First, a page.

Fraud in Video Advertising

The shift to digital video advertising

The Wall Street Journal gives us key information regarding fraud in video advertising. Advertisers were expected to spend over $68 billion 2014 on television ads. With the shift of advertising dollars moving online, publishers and advertisers have adjusted their strategies on how they buy and sell online video. Of course, there are always individuals who try to game the system and ruin the digital ecosystem for everyone.

Why the shift from traditional to digital video?

  1. Keep up with changing viewing habits – We give more and more attention to online video content. In December 2012 39 billion videos were watched online. In December 2013, 52 billion videos were watched. Anyone know the data for 2014? Definitely still a huge increase.
  2. Targeting – Media companies such as Facebook, Yahoo, AOL, YouTube and the Wall Street Journal are able to approach advertisers with the promise of being able to targeting and market to granular and engaged audience segments. It is generally agreed upon that the younger generation consumes more media on their computers, laptops or mobile devices opposed to traditional cable TV. (where targeting is more broad)

Why have advertisers not fully jumped ship to online video?

Many of the “water cooler worthy” type programs still are viewed through traditional television channels. Media buyers on behalf of brands know exactly what kind of content their advertisements are being paired with. This eliminates the risk for brand advertisements to be shown alongside user generated content or any other pieces of media that a brand would not want their message to be associated with.

Video Advertising Fraud Defined

Also known as Ad scams, fraud in video advertising most often occurs unknowingly when fake traffic (robots) are sent to “view” video ad impressions on pre-roll (seen before a piece of content) advertising. Video advertising still can be considered a new frontier in the digital advertising ecosystem. Companies and integrated technology is not quite there yet and makes video buys not so easy to execute, measure and scale across all platforms.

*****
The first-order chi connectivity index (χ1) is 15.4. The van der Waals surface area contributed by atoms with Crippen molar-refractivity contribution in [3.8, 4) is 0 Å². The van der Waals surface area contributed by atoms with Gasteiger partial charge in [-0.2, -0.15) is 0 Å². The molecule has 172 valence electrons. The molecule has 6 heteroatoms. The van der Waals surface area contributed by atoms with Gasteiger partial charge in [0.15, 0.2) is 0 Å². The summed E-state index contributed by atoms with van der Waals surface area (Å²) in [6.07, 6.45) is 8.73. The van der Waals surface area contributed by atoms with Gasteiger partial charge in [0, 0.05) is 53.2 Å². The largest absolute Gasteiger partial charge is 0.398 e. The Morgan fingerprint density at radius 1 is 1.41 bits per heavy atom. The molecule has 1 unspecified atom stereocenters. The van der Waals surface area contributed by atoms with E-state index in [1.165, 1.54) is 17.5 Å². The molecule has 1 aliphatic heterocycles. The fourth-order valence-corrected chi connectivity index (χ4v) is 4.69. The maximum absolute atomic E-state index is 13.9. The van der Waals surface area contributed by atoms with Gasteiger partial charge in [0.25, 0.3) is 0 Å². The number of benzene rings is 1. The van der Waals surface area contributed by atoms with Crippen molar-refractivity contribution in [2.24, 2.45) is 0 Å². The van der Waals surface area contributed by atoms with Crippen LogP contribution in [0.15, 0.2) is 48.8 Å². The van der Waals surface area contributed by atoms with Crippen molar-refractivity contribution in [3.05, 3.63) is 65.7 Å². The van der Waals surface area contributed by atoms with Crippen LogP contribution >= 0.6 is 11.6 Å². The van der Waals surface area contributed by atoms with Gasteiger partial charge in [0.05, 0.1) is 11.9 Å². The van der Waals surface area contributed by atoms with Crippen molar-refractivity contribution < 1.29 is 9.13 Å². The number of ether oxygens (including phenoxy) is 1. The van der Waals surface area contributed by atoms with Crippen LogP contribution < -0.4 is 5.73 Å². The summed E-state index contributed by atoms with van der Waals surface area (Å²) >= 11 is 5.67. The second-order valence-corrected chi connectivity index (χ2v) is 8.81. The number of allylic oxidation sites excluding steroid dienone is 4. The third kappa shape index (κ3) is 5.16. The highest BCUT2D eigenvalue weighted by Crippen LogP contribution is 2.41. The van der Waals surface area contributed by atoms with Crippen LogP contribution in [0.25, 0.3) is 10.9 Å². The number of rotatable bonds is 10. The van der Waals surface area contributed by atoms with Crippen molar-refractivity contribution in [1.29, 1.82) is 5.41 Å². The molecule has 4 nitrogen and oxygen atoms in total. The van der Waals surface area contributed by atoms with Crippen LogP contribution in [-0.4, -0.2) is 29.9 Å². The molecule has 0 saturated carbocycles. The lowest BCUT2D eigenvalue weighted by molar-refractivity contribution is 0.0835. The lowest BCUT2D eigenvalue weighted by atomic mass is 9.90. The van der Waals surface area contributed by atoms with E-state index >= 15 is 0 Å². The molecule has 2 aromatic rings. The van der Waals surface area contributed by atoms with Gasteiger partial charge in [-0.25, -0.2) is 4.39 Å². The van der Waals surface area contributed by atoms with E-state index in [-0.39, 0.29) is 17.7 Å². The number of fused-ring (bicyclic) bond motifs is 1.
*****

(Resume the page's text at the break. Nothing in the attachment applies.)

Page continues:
Most often, brokers (middlemen are used) to take on advertiser budgets and media buy on behalf of the brand. Ad exchanges are used to reach the massive audiences needed to fulfill the advertisers impression and demographic requirements. Unfortunately not all traffic is “real” on ad exchanges. For example, a website can hide ad spaces by placing many 1×1 pixels on their web pages and attempt to receive credit for faulty views. They even may have web crawling robots that visit their pages to make it seem like they have a large amount of traffic.

How much is spent on fraud impressions?

As much as 25% of online ad revenue is spent on fraudulent ad impressions. This has been the Achilles heel of the industry but many strides have been made by ad tech companies to combat fraud as well as awareness campaigns like the one below in NYC.

NYC Anti-Fraud Advertisement
NYC Anti-Fraud Advertisement

Video ad spend is expected to double over the next two years from around $4 billion dollars in 2014 to $8 billion in 2015. the growth mainly depends on marketers confidence that they are getting what they paid for and not fraud impressions.